System 100 also includes an Energy Management System (EMS) 120 that includes a boost converter circuit (circuit details not shown) to boost the voltage available from the second storage unit 110. The boost converter circuit may include an inductor (not shown) that couples the second bus 112 to a semiconductor-switching device (not shown). The semiconductor-switching device couples to the high voltage side 124 of the EMS 120 that is referred to as the high-side DC Link. The term DC link or sometimes Inverter DC link is used herein to refer to the positive and negative DC busses 124 with respect to 114. The negative portion of the DC link is electrically connected to the negative terminal of the high specific energy battery 110 and the negative terminal of a first passive storage device 140, and the negative terminal of the DC-AC Inverter 144. More specifically, the EMS 120 has an input side 122 that sees a voltage that is approximately equivalent to the voltage of the second storage unit 110 and converts this voltage to a first higher voltage that is seen at the EMS output side 124. Thus the boost converter output side 124 is referred to as the high voltage side of the circuit. System 100 also includes a current sensor 160 and a voltage sensor 162 that are transmitted to EMS 120 and utilized by EMS 120 to monitor the respective voltage and DC link load current on the EMS high voltage side 124. System 100 also includes a current sensor 164 to monitor the respective current of the second high specific energy battery 110. Current sensor 164 is configured to sense current during initial precharge, normal operation, and also during use with an optional off-board battery charger (not shown). Current and voltage sensors (internal to the EMS) provide monitoring on the EMS low-side 122 and 128 respectively.
System 100 also includes a second passive storage device 130, such as ultracapacitor 130 for example, connected to a second channel 128 of the low side of the boost converter through an inductor (not shown). A unidirectional conducting apparatus 132, such as a diode for example, is poled to conduct current from the high-energy battery input channel of the boost converter to the ultracapacitor 130. As shown, the passive storage device 130, the unidirectional conducting apparatus 132, and a contactor 134 are wired in series between the positive DC bus 112 and the negative DC link 114 on the second channel boost converter low voltage side 128. Ultracapacitor as used herein represents a capacitor comprised of multiple capacitor cells connected in a series arrangement where the capacitor cells each have a capacitance that is greater than 500 Farads. Ultracapacitors are often referred to as “double-layer” capacitors or supercapacitors. In the exemplary embodiment, ultracapacitor 130 has 63 cells connected in series wherein each cell has voltage rating of approximately 2.7 volts and a capacitance value that is greater than 1000 Farads per cell.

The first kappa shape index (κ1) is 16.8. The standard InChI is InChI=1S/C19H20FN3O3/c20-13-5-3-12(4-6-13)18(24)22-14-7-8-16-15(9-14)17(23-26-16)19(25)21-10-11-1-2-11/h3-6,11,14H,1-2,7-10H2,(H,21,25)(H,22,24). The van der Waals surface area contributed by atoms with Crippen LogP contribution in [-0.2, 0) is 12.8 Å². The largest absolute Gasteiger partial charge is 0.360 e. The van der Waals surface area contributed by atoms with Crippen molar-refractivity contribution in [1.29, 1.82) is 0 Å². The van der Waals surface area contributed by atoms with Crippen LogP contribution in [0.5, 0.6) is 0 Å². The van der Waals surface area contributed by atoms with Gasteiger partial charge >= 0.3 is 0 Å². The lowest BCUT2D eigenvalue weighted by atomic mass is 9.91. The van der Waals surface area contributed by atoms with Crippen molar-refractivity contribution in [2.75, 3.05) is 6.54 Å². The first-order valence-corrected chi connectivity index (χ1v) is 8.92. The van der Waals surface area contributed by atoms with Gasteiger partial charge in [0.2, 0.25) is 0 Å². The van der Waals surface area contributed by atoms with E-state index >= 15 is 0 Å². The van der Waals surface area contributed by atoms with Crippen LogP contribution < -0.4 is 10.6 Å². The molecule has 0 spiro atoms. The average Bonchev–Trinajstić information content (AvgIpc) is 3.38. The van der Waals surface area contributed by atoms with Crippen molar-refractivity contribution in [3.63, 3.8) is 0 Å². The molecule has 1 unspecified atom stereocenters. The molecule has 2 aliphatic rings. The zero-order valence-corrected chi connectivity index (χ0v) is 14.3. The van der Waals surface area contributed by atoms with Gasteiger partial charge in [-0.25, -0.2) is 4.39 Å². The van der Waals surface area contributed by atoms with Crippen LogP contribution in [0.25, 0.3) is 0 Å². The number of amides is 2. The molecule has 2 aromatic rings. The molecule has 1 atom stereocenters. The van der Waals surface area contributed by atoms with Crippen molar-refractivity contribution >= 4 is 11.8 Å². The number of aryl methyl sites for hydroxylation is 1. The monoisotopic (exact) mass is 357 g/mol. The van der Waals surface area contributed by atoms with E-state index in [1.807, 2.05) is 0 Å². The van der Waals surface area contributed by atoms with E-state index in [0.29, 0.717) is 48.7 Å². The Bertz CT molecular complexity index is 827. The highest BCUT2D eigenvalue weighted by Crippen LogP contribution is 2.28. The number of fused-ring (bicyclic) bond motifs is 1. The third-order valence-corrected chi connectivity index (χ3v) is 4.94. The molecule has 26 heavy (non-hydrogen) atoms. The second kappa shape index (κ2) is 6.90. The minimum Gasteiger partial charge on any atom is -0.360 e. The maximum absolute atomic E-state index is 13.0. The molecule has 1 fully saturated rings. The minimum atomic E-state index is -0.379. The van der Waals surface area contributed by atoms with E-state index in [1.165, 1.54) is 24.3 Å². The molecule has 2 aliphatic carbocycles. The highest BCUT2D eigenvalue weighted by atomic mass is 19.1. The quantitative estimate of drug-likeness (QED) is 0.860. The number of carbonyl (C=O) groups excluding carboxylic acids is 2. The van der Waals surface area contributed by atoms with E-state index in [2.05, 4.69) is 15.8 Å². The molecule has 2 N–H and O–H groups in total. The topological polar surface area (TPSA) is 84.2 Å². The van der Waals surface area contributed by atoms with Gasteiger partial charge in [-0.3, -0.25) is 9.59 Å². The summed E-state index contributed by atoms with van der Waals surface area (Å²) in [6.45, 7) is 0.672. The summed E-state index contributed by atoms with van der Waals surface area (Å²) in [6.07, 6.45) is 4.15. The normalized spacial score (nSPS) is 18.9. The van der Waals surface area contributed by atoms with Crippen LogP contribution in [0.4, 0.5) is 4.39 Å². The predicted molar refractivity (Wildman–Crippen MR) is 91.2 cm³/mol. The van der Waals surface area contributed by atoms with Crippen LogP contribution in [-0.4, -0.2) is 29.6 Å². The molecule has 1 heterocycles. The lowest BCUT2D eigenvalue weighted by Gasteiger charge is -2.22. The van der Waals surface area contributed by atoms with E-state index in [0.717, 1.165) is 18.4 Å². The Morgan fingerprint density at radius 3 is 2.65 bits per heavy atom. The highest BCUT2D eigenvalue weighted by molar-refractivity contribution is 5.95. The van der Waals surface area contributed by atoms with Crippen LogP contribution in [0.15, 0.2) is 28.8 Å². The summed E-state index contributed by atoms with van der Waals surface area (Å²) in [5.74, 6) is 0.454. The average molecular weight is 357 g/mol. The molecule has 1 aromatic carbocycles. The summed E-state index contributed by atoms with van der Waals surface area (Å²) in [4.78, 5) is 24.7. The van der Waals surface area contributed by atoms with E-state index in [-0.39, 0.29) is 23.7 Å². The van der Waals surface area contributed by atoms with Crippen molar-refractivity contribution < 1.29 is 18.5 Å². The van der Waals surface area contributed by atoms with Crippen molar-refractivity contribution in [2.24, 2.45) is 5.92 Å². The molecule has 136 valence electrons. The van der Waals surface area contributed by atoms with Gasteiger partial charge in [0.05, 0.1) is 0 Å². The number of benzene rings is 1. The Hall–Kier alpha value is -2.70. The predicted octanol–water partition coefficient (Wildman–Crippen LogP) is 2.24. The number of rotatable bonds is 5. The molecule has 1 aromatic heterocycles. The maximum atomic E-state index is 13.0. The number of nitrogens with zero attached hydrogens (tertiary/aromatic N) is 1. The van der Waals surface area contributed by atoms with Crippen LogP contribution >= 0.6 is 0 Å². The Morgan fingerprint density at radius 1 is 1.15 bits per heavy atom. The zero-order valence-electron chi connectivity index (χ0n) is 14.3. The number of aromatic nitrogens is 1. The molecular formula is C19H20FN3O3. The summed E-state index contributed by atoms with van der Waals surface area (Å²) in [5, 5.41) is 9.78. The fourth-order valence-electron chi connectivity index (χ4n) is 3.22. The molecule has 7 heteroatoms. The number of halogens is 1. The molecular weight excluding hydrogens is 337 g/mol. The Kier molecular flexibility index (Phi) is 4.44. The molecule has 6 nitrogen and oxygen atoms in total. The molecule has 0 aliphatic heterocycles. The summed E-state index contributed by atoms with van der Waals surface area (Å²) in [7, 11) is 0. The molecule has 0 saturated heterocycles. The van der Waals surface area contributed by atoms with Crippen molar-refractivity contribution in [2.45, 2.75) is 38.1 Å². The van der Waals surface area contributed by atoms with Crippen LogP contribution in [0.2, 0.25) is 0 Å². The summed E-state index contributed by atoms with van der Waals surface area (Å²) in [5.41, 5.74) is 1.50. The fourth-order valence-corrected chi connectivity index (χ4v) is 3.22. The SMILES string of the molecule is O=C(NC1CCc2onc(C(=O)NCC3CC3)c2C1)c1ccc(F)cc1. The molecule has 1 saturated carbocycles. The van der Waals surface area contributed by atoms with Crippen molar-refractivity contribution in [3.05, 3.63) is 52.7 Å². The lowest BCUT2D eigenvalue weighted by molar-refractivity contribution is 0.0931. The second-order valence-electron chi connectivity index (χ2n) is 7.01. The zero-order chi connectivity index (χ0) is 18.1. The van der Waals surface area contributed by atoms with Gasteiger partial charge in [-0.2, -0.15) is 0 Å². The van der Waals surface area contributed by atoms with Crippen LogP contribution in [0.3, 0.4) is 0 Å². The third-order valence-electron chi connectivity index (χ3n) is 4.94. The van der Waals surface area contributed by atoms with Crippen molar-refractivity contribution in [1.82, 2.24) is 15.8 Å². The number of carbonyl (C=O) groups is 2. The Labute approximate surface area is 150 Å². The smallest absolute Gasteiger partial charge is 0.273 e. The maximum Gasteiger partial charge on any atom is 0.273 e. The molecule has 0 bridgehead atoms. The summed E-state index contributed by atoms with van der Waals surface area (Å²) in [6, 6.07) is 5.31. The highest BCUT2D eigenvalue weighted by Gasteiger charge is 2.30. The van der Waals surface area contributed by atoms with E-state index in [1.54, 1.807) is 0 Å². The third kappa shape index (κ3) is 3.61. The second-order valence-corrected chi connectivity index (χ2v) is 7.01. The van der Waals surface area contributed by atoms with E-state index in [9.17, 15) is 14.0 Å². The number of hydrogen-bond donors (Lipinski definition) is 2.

System 100 also includes a first passive storage device 140 that is coupled between the positive DC link 124 and the negative DC link 114 in parallel with the boost converter 120. Specifically, the passive storage device 140 is coupled in parallel with the high voltage side 124 of the boost converter 120. In the exemplary embodiment, the first storage device 140 is an ultracapacitor.